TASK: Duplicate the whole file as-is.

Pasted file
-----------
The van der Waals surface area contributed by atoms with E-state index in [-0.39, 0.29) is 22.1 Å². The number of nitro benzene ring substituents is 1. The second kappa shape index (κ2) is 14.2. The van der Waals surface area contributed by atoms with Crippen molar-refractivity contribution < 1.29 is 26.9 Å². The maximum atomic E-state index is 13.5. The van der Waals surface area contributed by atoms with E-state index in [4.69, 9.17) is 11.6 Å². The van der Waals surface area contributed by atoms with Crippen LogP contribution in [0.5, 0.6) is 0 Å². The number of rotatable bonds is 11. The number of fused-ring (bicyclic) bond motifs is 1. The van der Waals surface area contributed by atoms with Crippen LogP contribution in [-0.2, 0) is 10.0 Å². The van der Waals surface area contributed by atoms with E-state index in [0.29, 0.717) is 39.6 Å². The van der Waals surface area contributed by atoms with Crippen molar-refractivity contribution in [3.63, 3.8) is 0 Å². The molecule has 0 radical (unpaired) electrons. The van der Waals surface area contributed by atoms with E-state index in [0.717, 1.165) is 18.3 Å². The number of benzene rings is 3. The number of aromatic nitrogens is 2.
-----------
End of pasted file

The van der Waals surface area contributed by atoms with E-state index in [-0.39, 0.29) is 22.1 Å². The number of nitro benzene ring substituents is 1. The second kappa shape index (κ2) is 14.2. The van der Waals surface area contributed by atoms with Crippen molar-refractivity contribution < 1.29 is 26.9 Å². The maximum atomic E-state index is 13.5. The van der Waals surface area contributed by atoms with E-state index in [4.69, 9.17) is 11.6 Å². The van der Waals surface area contributed by atoms with Crippen LogP contribution in [0.5, 0.6) is 0 Å². The number of rotatable bonds is 11. The number of fused-ring (bicyclic) bond motifs is 1. The van der Waals surface area contributed by atoms with Crippen LogP contribution in [-0.2, 0) is 10.0 Å². The van der Waals surface area contributed by atoms with E-state index in [0.29, 0.717) is 39.6 Å². The van der Waals surface area contributed by atoms with Crippen molar-refractivity contribution in [3.63, 3.8) is 0 Å². The molecule has 0 radical (unpaired) electrons. The van der Waals surface area contributed by atoms with E-state index in [0.717, 1.165) is 18.3 Å². The number of benzene rings is 3. The number of aromatic nitrogens is 2.